NATPE Needs Independent Voices

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The FCC's Michael Copps made waves at NATPE by decrying the lack of
independent voices in prime time. If medical problems hadn't forced him to
address the confab by satellite, he might have sensed another snub of
independents: the NATPE organization itself.

In the exhibit hall, four rows of majors were surrounded by a sea of
independent producers and distributors. And walking the aisles? Scores of folks
with shows to sell.

Yet NATPE's new board of directors contains no independents.

Why is the NATPE board just filled with big players, when indies are
fueling its membership growth? Why is there not one voice for the independent
producers and distributors who grind out show after show—the hits that have
fueled cable's growth, such as Forensic
Files
and Trading Spaces, as well
as two of broadcast TV's hottest shows, Wife
Swap
and The Apprentice?

NATPE's pre-convention ads urged on even the smallest independents.
They turned out in large numbers. Most took their meetings in the NATPE
lounge—but, with just 4,000 square feet, sellers and buyers had to hunt for
space. Some sellers even camped out for the day with logos on their tables (bad
form!).

This cramped space also inconvenienced the very buyers NATPE needs for
its survival. Indies with booths were relegated to the “outskirts,” with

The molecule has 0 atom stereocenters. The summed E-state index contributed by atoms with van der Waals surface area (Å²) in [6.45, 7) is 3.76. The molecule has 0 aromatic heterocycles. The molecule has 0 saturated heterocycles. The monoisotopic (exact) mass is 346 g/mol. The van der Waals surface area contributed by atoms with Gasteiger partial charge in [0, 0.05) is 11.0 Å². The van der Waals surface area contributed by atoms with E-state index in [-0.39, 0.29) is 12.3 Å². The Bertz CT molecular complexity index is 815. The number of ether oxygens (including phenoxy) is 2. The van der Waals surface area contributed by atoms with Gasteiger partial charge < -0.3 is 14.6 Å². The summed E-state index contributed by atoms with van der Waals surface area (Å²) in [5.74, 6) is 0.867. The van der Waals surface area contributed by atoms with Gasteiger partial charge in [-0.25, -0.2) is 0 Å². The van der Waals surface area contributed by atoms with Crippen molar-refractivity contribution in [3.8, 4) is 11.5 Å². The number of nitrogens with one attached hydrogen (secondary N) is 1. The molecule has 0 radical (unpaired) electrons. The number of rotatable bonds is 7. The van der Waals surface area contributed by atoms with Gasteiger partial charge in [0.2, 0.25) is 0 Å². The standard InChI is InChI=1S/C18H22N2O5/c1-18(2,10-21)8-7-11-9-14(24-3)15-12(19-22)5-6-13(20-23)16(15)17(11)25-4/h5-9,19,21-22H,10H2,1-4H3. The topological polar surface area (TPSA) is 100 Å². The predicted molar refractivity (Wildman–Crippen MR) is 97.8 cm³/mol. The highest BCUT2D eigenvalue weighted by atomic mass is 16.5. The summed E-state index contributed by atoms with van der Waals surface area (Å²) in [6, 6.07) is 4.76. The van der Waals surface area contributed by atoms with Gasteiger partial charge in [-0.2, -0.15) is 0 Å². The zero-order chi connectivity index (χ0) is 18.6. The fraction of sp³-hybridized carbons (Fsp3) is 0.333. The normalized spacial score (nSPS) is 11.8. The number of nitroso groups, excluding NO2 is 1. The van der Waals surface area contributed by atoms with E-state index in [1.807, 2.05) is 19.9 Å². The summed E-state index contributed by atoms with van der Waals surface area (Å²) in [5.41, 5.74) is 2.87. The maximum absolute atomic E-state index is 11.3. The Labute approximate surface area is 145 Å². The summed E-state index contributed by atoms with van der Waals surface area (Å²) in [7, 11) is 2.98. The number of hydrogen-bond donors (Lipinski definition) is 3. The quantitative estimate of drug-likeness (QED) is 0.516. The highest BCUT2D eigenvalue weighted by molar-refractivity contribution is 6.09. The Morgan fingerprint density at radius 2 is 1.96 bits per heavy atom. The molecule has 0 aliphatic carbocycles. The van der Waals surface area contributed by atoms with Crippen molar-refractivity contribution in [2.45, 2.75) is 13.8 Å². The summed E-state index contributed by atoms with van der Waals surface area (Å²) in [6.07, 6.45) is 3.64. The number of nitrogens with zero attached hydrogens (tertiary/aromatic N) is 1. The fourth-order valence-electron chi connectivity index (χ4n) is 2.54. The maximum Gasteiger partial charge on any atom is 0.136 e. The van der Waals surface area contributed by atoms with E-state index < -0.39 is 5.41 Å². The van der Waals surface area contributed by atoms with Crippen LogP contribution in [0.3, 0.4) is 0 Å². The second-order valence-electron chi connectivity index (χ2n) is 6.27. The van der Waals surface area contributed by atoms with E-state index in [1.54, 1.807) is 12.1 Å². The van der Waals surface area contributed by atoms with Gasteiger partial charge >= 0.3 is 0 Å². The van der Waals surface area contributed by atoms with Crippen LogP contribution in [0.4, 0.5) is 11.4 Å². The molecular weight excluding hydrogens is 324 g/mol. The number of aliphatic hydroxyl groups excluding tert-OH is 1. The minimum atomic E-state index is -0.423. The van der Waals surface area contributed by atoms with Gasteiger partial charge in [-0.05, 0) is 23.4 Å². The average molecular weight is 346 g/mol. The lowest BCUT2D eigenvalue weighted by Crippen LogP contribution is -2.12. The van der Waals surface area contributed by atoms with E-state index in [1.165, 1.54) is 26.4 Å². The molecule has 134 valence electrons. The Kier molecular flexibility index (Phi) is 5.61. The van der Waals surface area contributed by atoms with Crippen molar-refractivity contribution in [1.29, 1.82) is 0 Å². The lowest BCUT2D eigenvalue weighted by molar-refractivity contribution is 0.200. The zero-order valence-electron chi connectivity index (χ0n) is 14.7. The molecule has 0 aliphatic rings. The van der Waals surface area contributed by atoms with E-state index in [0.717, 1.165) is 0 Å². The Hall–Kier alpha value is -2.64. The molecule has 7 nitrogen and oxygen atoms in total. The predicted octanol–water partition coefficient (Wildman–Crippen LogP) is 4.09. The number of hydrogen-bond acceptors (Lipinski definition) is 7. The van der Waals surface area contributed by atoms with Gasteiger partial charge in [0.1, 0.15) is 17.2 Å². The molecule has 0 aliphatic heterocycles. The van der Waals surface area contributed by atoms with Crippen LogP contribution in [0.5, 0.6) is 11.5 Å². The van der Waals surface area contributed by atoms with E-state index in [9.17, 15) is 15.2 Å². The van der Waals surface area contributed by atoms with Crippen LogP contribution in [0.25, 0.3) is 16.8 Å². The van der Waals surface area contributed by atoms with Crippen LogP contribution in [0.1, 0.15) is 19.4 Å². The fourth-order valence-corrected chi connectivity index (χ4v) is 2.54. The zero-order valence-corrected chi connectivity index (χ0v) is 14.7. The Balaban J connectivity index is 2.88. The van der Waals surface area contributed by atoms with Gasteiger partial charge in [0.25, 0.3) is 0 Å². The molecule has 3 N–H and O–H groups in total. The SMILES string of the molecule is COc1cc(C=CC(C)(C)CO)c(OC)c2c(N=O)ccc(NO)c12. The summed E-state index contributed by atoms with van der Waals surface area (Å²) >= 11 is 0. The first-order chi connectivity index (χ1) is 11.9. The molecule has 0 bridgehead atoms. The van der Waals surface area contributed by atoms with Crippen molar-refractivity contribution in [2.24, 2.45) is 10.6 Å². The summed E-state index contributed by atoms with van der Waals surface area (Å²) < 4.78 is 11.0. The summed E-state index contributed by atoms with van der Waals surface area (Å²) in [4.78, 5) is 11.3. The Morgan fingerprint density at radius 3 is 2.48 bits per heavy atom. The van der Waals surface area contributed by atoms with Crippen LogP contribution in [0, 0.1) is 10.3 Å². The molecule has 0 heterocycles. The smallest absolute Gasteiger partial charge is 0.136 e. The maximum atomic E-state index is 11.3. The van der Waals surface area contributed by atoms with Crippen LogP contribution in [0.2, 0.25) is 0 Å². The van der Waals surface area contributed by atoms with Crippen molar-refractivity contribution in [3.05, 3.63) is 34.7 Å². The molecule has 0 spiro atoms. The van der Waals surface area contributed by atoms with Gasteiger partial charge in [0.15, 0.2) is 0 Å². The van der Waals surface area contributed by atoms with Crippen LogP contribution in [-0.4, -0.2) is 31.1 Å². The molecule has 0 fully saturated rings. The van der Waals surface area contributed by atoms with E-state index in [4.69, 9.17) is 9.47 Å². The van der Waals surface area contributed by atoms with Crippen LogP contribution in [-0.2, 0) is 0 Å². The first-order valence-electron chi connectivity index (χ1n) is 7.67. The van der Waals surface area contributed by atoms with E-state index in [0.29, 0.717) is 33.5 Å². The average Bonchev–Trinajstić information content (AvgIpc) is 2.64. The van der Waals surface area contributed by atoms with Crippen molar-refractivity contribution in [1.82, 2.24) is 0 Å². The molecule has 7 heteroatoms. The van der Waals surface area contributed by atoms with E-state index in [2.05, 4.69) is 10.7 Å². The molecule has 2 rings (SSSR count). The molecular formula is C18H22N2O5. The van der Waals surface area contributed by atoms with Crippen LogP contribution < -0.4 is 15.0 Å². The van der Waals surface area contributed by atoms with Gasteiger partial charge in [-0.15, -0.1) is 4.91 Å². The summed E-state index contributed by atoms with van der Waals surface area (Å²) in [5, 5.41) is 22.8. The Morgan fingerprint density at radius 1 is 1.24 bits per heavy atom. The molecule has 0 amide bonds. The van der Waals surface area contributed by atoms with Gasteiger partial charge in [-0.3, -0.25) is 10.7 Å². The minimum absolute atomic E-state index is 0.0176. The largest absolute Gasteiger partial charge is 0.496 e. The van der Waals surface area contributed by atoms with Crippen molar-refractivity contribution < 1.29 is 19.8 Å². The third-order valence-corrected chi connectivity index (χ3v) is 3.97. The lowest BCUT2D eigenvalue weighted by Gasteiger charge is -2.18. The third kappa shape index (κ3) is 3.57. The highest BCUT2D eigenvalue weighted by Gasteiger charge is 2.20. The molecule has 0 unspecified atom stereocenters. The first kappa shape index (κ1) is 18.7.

majors taking a “not in my backyard” approach. Some erected walls to keep
non-station buyers out. Yet non-majors outnumbered majors by about 10 to 1.

Independent producers count on the huge growth in niche telecasting,
reality programming, domestic cable and international TV to build their
business, and they need a healthy forum to continue doing so. NATPE is happy to
take their registration dollars, but must give indies a voice on the board and
more space to do business. And yes, they should be expected to pay for that
space, if even by the hour. That will reduce interlopers and set a higher
standard.

For indies with booths, NATPE needs to mix them in with majors.
Segregating them has eliminated the “middle-class” indie—and made
hospitality suites their only option.

Indies need to grow up, too. Many came to Vegas just to hang out in the
lobby. You want more space and influence? Register!

Because indies are so important as exhibitors and attendees, NATPE must
listen to them—and be more than a way station between other international
television fairs.

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